Thursday, September 27, 2007

Growing Pins

Mother's pins.

Father's Pins.

Last week while I was still unpacking some boxes after moving to a new apartment. I found a small bag of pins that my mother passed to me last summer when she visited New York. There are about 50 of them from the Chinese Cultural Revolution era (1966-1976) are separated in two small boxes, a paper box with the text “Injectio Vitamin B Complicis” and a plastic box labeled “High Quality Toothpick.” In the plastic box, well-polished pins with Mao portrait placed in between 3 layers of napkins and red velvet, a typical way my mother storage every little precious item.

About 5 years ago, along with the raising of Chinese Contemporary art which at the time most work seem to be political themed. I was also interested in Cultural Revolution. After some books and films, I was saddened just to imagine what my parents had gone through. I think I will never be able to understand the emotional damage that cast on that particular generation.

When I opened the paper Vitamin B box, I was muted. There is a bunch pins jam-packed in this tiny little box. Almost all the pins are cracked, faded, chipped and rotten. I knew they must belong to my father as I can even smelled the machinery grease from the box. But strangely, I felt very much connected to this box of not so perfect pins. I have never felt a strong connection to my father who I normally could not handle a conversation for merely 10 minutes ever since I’ve grown up. But somehow I see father’s non-stop struggling life while go through every single pins in the box, from growing up in the slum, missing education during the Culture Revolution, raise me and my sister while working and schooling, as well as scared to loose job each year after his factory took a new system. All that was in this box.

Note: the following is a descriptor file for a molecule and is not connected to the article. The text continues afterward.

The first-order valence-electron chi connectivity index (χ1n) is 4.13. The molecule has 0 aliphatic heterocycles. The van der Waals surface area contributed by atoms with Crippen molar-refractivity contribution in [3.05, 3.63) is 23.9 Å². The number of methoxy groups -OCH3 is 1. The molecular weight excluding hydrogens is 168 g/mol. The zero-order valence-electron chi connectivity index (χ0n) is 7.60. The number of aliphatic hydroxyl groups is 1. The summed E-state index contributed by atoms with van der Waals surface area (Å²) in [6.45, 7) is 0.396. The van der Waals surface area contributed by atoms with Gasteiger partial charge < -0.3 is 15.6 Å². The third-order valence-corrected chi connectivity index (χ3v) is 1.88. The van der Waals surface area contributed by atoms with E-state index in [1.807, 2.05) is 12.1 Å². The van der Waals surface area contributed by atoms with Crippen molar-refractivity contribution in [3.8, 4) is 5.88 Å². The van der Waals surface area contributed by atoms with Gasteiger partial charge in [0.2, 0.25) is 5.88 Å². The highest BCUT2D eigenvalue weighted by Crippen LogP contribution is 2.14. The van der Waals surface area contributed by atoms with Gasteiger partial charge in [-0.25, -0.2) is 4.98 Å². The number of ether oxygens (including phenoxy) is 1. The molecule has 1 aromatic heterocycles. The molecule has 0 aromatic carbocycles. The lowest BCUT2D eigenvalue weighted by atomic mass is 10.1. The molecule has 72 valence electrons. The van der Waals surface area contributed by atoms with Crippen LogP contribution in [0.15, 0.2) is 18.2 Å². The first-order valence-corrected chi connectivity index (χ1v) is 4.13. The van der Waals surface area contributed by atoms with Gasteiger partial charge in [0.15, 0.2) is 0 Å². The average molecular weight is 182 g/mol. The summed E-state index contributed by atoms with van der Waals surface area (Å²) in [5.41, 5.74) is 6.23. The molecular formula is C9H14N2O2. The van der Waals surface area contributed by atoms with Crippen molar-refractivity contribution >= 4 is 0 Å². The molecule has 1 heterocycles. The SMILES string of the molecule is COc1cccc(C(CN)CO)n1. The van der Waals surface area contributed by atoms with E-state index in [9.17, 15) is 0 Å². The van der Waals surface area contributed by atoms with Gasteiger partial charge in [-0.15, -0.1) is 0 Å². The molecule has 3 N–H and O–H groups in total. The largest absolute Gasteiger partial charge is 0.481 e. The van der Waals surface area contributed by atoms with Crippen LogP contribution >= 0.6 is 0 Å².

Last week, I called home and my father answered. I was not brave enough to say what I would like to tell him, and I couldn’t even keep the conversation in a few minutes. I feel shamed and regretted.

"Happy Birthday, Dad!"


5 comments:

robert said...
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robert said...
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robert said...
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Anonymous said...

令尊是在哪种单位,会时时担心失去工作?是改革开放之后的担心?

我在做一个东西,其中提到70年代一个溜来这边的女工,向上海的单位请假,但又做好了立刻被除名的准备。老外不理解,为什么会请假而招来开除,小老中也不理解,准备在美国混了,还和单位请什么假?因私人原因到美国去的个人,将成为一个“特殊”的人,这老外不理解;几乎所有中国人都隶属一个具体的机构(所以叫做“单位”),这是小老中不理解的。当然,这都是从前的情况了。

常回去吗?有没有回上海拍的作品?我出来五年就没回去过。原来在卢湾南市,后来给赶到浦东区了。

zeyez

Tom said...

This is very touching... I hope you can find the courage some day to tell your father your thoughts....